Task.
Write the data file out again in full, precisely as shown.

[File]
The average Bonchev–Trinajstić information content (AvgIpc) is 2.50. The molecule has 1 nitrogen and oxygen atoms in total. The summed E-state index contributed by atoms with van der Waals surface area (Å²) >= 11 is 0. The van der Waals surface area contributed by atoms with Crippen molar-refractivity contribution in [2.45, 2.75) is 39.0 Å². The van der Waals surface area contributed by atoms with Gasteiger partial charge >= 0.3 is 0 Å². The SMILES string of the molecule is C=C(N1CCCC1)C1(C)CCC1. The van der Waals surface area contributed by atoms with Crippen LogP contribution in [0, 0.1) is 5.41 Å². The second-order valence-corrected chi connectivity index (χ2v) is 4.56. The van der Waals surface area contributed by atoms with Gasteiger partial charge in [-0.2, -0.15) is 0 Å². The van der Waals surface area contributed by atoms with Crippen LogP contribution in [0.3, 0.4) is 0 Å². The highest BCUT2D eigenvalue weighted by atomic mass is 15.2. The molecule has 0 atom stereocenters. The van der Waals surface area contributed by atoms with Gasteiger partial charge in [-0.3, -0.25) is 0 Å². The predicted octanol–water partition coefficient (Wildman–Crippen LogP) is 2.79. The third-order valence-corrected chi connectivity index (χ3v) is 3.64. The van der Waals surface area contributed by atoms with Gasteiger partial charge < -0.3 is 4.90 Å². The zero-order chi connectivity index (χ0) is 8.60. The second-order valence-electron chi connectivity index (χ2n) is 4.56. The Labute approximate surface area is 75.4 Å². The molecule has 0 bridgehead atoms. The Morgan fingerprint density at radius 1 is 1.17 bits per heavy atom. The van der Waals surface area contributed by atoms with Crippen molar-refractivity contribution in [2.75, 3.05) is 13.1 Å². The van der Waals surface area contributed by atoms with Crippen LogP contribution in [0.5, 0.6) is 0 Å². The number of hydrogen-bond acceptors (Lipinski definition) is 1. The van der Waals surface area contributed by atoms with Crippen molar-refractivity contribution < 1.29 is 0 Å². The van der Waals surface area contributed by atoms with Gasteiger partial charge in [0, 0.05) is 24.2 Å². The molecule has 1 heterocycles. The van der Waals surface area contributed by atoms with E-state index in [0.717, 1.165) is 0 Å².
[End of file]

The average Bonchev–Trinajstić information content (AvgIpc) is 2.50. The molecule has 1 nitrogen and oxygen atoms in total. The summed E-state index contributed by atoms with van der Waals surface area (Å²) >= 11 is 0. The van der Waals surface area contributed by atoms with Crippen molar-refractivity contribution in [2.45, 2.75) is 39.0 Å². The van der Waals surface area contributed by atoms with Gasteiger partial charge >= 0.3 is 0 Å². The SMILES string of the molecule is C=C(N1CCCC1)C1(C)CCC1. The van der Waals surface area contributed by atoms with Crippen LogP contribution in [0, 0.1) is 5.41 Å². The second-order valence-corrected chi connectivity index (χ2v) is 4.56. The van der Waals surface area contributed by atoms with Gasteiger partial charge in [-0.2, -0.15) is 0 Å². The van der Waals surface area contributed by atoms with Crippen LogP contribution in [0.3, 0.4) is 0 Å². The highest BCUT2D eigenvalue weighted by atomic mass is 15.2. The molecule has 0 atom stereocenters. The van der Waals surface area contributed by atoms with Gasteiger partial charge in [-0.3, -0.25) is 0 Å². The predicted octanol–water partition coefficient (Wildman–Crippen LogP) is 2.79. The third-order valence-corrected chi connectivity index (χ3v) is 3.64. The van der Waals surface area contributed by atoms with Gasteiger partial charge < -0.3 is 4.90 Å². The zero-order chi connectivity index (χ0) is 8.60. The second-order valence-electron chi connectivity index (χ2n) is 4.56. The Labute approximate surface area is 75.4 Å². The molecule has 0 bridgehead atoms. The Morgan fingerprint density at radius 1 is 1.17 bits per heavy atom. The van der Waals surface area contributed by atoms with Crippen molar-refractivity contribution in [2.75, 3.05) is 13.1 Å². The van der Waals surface area contributed by atoms with Crippen LogP contribution in [0.5, 0.6) is 0 Å². The number of hydrogen-bond acceptors (Lipinski definition) is 1. The van der Waals surface area contributed by atoms with Crippen molar-refractivity contribution < 1.29 is 0 Å². The van der Waals surface area contributed by atoms with Gasteiger partial charge in [0, 0.05) is 24.2 Å². The molecule has 1 heterocycles. The van der Waals surface area contributed by atoms with E-state index in [0.717, 1.165) is 0 Å².